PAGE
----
I've never spoken about this, but I had occasional bouts of insomnia as a child. Nothing major or disruptive. Just, once in a while, I'd awaken at three-thirty or four in the morning and, unable to sleep, would pull the chain on my lamp and reach for a book. I had the top part of an old Hoosier cabinet converted in to book shelves, on which sat among many titles, The Little King, The Little Queen, and The Little Monster, Harold and the Purple Crayon, and Where The Wild Things Are.
While the first two stories had their charms, it was Sendak's marvelous tale of a little boy who conquers the monsters who inhabit his room at night that always had pride of place.
Not that my childhood was a time of monsters. On the contrary, I think I was a cossetted, if not spoiled, child, with a large area of security around me provided by parents who pushed and prodded in many areas, all the while giving me time and space to be a child. Far from a place filled with worry and fear, my room at night was a space of comfort and safety; in this, I now know, I was in a distinct minority. Far too many children, when the light goes out at night, see and hear in the darkness far too many disturbing, hurtful things. Sendak's refusal to sweep this aspect of childhood under the rug, but face it head on, perhaps in the process offering children the tools for beginning to gain control over those parts of their lives that only came out after dark, is among the masterful acts of artistic courage in our lifetimes.
With his passing, Sendak has left us not only the marvelous creatures who inhabit their own land, ruled over by a child who refuses to be cowed by them, but a large legacy of children's literature that never once flinched from telling children the often painful truth that the world is a difficult, sometimes even horrible place. All the same, it is a place where children, who are and understand themselves to be among the most powerless people nevertheless have resources to confront these ugly realities. Perhaps, given time and imagination and courage, they can even master them.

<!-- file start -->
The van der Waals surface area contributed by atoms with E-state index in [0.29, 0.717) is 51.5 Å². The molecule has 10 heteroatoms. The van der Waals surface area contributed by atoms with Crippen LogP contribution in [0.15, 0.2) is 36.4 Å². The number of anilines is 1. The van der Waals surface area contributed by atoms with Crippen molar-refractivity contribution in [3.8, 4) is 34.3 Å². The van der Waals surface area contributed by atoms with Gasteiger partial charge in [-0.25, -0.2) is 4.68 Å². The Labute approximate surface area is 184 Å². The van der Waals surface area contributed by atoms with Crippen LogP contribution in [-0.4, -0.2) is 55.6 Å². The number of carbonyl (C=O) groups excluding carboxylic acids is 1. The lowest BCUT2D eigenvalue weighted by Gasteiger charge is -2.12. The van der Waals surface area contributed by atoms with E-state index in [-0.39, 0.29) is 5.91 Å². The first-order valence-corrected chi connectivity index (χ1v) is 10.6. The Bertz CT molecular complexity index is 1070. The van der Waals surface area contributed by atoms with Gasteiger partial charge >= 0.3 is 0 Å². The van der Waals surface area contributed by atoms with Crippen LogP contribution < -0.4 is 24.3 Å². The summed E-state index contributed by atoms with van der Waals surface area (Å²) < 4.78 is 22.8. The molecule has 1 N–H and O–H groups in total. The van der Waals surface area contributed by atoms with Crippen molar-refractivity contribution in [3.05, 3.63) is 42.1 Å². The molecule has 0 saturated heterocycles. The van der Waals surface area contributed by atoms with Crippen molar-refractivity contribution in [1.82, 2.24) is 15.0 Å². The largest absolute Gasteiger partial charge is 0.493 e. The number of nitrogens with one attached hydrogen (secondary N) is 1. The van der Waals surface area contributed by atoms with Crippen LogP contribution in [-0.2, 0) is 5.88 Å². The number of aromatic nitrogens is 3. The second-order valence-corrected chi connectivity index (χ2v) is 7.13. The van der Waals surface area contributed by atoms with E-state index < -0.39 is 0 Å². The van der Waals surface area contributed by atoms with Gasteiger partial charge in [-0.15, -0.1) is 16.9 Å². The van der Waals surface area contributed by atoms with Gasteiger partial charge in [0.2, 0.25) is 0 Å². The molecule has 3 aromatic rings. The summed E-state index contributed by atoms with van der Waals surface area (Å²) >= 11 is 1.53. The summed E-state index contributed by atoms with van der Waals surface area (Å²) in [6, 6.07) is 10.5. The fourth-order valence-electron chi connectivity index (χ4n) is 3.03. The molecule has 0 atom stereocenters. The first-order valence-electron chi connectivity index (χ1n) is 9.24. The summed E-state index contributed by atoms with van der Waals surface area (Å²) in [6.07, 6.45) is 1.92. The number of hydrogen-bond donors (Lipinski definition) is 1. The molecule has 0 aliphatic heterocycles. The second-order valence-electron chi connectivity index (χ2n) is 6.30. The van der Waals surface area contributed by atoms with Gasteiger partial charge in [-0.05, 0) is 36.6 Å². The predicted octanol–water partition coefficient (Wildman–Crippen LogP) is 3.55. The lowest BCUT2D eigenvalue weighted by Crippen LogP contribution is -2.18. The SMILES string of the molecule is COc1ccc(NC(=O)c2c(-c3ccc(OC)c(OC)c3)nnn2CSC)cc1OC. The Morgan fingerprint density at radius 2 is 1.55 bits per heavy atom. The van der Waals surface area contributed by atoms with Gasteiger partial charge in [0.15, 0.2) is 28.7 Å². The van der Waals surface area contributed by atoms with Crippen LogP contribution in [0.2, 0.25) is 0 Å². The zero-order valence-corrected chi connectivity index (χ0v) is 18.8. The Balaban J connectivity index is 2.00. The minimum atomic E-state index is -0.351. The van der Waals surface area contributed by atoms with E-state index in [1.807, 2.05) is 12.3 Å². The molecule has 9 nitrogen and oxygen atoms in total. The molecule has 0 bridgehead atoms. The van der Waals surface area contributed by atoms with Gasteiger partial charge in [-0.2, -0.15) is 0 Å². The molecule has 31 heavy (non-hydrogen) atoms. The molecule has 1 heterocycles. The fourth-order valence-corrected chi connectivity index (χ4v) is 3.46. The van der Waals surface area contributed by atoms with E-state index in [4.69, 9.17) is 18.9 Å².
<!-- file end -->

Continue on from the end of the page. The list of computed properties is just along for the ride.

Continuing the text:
We offer our children great possibilities when we hand them works of literature like this, works that do more than just entertain. Through the power of Sendak's prose and images, we tell children that the dark need not be feared, but can in fact be conquered on their own terms.
Adults forget the many fears children face, the way a whole new world comes in to existence when the light switch is flicked and the door snicks shut at night. Sendak remembered, though. Rather than reassure children with the unknowable comfort of adult realities (I tell my girls all the time, "There's nothing in the dark that isn't there in the light."; surely a sign I, too, have forgotten what it means to lie huddled under a blanket because of a noise, a passing shadow, or sad to say, far worse), he offered them a way through the fear to the possibility of freedom and that most elusive and dreamed-of adult state of affairs: control over the things that terrify us.